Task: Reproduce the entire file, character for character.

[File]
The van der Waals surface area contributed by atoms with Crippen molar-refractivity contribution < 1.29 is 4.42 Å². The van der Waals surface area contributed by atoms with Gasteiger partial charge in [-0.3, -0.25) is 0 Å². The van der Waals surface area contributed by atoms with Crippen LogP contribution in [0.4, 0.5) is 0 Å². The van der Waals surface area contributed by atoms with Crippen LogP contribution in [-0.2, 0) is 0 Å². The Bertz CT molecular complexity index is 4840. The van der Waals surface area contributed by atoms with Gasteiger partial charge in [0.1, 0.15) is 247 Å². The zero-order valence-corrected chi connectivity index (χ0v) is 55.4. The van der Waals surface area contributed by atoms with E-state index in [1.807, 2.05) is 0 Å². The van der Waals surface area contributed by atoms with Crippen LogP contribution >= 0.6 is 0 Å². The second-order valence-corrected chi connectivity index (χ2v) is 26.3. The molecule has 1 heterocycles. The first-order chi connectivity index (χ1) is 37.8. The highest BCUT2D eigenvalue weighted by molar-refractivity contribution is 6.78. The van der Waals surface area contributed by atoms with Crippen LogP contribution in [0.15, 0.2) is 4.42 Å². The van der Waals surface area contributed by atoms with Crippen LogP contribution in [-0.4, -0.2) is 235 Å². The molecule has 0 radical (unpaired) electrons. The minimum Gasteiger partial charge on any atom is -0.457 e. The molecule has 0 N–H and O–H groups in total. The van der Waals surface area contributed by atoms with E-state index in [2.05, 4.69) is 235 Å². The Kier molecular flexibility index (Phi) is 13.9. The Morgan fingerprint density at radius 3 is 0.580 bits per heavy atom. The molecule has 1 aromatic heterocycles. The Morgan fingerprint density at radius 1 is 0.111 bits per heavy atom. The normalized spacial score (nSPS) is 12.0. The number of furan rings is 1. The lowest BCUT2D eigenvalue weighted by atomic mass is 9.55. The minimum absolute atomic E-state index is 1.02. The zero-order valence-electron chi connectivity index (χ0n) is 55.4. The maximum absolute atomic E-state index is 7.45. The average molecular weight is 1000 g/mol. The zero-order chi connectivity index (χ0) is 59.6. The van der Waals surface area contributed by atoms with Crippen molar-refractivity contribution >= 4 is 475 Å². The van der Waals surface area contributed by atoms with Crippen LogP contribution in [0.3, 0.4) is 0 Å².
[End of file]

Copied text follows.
The van der Waals surface area contributed by atoms with Crippen molar-refractivity contribution < 1.29 is 4.42 Å². The van der Waals surface area contributed by atoms with Gasteiger partial charge in [-0.3, -0.25) is 0 Å². The van der Waals surface area contributed by atoms with Crippen LogP contribution in [0.4, 0.5) is 0 Å². The van der Waals surface area contributed by atoms with Crippen LogP contribution in [-0.2, 0) is 0 Å². The Bertz CT molecular complexity index is 4840. The van der Waals surface area contributed by atoms with Gasteiger partial charge in [0.1, 0.15) is 247 Å². The zero-order valence-corrected chi connectivity index (χ0v) is 55.4. The van der Waals surface area contributed by atoms with E-state index in [1.807, 2.05) is 0 Å². The van der Waals surface area contributed by atoms with Crippen LogP contribution >= 0.6 is 0 Å². The second-order valence-corrected chi connectivity index (χ2v) is 26.3. The molecule has 1 heterocycles. The first-order chi connectivity index (χ1) is 37.8. The highest BCUT2D eigenvalue weighted by molar-refractivity contribution is 6.78. The van der Waals surface area contributed by atoms with Crippen LogP contribution in [0.15, 0.2) is 4.42 Å². The van der Waals surface area contributed by atoms with Crippen LogP contribution in [-0.4, -0.2) is 235 Å². The molecule has 0 radical (unpaired) electrons. The minimum Gasteiger partial charge on any atom is -0.457 e. The molecule has 0 N–H and O–H groups in total. The van der Waals surface area contributed by atoms with E-state index in [2.05, 4.69) is 235 Å². The Kier molecular flexibility index (Phi) is 13.9. The Morgan fingerprint density at radius 3 is 0.580 bits per heavy atom. The molecule has 1 aromatic heterocycles. The Morgan fingerprint density at radius 1 is 0.111 bits per heavy atom. The normalized spacial score (nSPS) is 12.0. The number of furan rings is 1. The lowest BCUT2D eigenvalue weighted by atomic mass is 9.55. The minimum absolute atomic E-state index is 1.02. The zero-order valence-electron chi connectivity index (χ0n) is 55.4. The maximum absolute atomic E-state index is 7.45. The average molecular weight is 1000 g/mol. The zero-order chi connectivity index (χ0) is 59.6. The van der Waals surface area contributed by atoms with Crippen molar-refractivity contribution >= 4 is 475 Å². The van der Waals surface area contributed by atoms with Crippen LogP contribution in [0.3, 0.4) is 0 Å².